Morning Bites: Dash Shaw’s Latest, Larry David, “The Rite of Spring” Visualized, Inside Mellow Pages, and More

Looking at New World, the latest graphic novel from Dash Shaw. “But so often when novelists try to do a scene that deals with the art world, if they get the smallest thing wrong, the whole thing––the whole ship sinks. You have to know the codes.” Rachel Kushner talked with The Believer. Hitchhiking with Larry David. Joshuah Bearman: interviewed by The Rumpus. Talking with the folks behind the community library and reading room known as Mellow Pages. Someone made a visual version […]

Continue Reading

Afternoon Bites: Best Music Writing, Ben Tanzer, Richard Yates, and more

The 2011 edition of the Best Music Writing anthology is out now, with readings to follow next week in Brooklyn and Manhattan. Michaelangelo Matos has compiled links to nearly all of the pieces listed as honorable mentions in this year’s volume. The next pick for Chuck Palahniuk’s book club? Ben Tanzer’s You Can Make Him Like You. (Our review is here.) When Richard Yates met Larry David… In today’s “Vol.1 editors linking things they’ve written” department, may we present Tobias Carroll’s […]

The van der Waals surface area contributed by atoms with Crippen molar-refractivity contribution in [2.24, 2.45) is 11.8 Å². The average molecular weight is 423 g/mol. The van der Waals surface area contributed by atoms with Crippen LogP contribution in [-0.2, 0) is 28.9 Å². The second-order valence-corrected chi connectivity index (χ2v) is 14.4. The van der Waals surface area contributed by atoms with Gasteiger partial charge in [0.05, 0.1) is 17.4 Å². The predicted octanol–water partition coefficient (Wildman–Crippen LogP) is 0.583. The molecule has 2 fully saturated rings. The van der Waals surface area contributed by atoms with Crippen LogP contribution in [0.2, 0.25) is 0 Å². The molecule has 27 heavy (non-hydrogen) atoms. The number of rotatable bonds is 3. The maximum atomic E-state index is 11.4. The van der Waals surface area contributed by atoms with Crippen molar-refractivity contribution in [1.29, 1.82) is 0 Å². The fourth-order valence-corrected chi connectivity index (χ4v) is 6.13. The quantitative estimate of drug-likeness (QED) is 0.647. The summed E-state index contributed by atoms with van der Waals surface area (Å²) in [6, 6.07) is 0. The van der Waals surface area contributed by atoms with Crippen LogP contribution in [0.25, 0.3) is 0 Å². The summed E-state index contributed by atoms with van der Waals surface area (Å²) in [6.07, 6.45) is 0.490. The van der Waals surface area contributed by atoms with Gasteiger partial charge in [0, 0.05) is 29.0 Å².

Continue Reading

Morning Bites: DeLillo’s “Underworld,” 10 pages of Minor, Zola Jesus, and more

Michiko Kakutani on why Don DeLillo’s 1997 “masterpiece,” Underworld, is still very worthy of your time. The first ten pages of Kyle Minor’s forthcoming book, The Sexual Lives of Missionaries, are available at Guernica.  (Via HTML Giant) Maybe reconsider inviting Slavoj Žižek over to dinner? EMA and Zola Jesus cover “Crimson and Clover.” Is Larry David getting in touch with his feminine side?  The A.V. Club reviews last night’s Curb Your Enthusiasm.

Continue Reading

The Coen Brothers and the Return of the Middle-Aged Jewish Man

By Jason Diamond [youtube=http://www.youtube.com/watch?v=7iggyFPls4w&hl=en&fs=1&] Using names like Woody Allen, Philip Roth, Saul Bellow, and Leonard Michaels, a case could be made that there is an entire genre focusing solely on the neurosis of middle-aged Jewish men. John Updike must have thought so, take his character Henry Bech for proof. But while Bellow, Michaels, and the WASP king Updike are all dead, Roth is still good (a bit depressing maybe, but in a good way) and Allen is more content on […]

Continue Reading